Debate over the New York Times recent op-ed issues has focused on assigning blame, and questioning the editorial process. But they’re missing one important point – op-eds simply don’t work on the Internet and users care mostly about the article of one. Here’s why this is going to be transformational.
- Today, the overwhelming majority of users consume the ‘article of one’ – itemized content that they come to individually – rather than subscribing to multiple publications.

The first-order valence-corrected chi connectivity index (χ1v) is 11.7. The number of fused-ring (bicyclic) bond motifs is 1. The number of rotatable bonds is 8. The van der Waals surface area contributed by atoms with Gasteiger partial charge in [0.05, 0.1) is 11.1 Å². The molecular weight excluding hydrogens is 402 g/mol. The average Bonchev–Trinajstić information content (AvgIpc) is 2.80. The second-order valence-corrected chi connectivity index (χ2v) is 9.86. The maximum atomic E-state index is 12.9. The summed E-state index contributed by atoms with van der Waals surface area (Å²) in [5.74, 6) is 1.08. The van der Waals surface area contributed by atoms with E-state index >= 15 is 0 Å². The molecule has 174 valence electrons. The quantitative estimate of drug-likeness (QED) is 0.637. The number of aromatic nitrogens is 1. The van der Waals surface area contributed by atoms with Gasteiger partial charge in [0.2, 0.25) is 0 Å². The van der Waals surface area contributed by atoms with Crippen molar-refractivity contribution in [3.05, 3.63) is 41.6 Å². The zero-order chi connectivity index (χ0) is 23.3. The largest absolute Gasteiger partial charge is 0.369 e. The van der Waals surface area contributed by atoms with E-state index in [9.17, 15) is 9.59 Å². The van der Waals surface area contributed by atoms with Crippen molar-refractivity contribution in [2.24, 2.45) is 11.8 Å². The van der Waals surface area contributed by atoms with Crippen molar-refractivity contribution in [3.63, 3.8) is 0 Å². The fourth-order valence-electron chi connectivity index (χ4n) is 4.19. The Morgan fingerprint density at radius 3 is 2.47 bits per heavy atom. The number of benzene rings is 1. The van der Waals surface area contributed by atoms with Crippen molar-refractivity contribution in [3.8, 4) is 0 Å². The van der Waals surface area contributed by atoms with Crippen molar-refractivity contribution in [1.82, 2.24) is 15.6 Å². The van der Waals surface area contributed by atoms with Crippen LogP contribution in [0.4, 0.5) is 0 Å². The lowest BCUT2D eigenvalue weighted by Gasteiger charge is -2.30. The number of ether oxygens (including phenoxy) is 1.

- That individual article is what creates debate – it’s all that matters – and thus the individual article is what has value to the user.
- But an audience that values individual articles, rather than an entire publication, will also be willing to pay for that one piece of content.
- Given that most audiences no longer read all the articles that a publication posts in the average day – instead finding them online or shared via social media – how are they to recognize that something is, in fact, an opinion piece?
- If publishers want to continue to provide a variety of opinion, it will be on them to also provide the context.
- Publishers need to recognize this shift and adjust their editorial – and monetization – processes accordingly.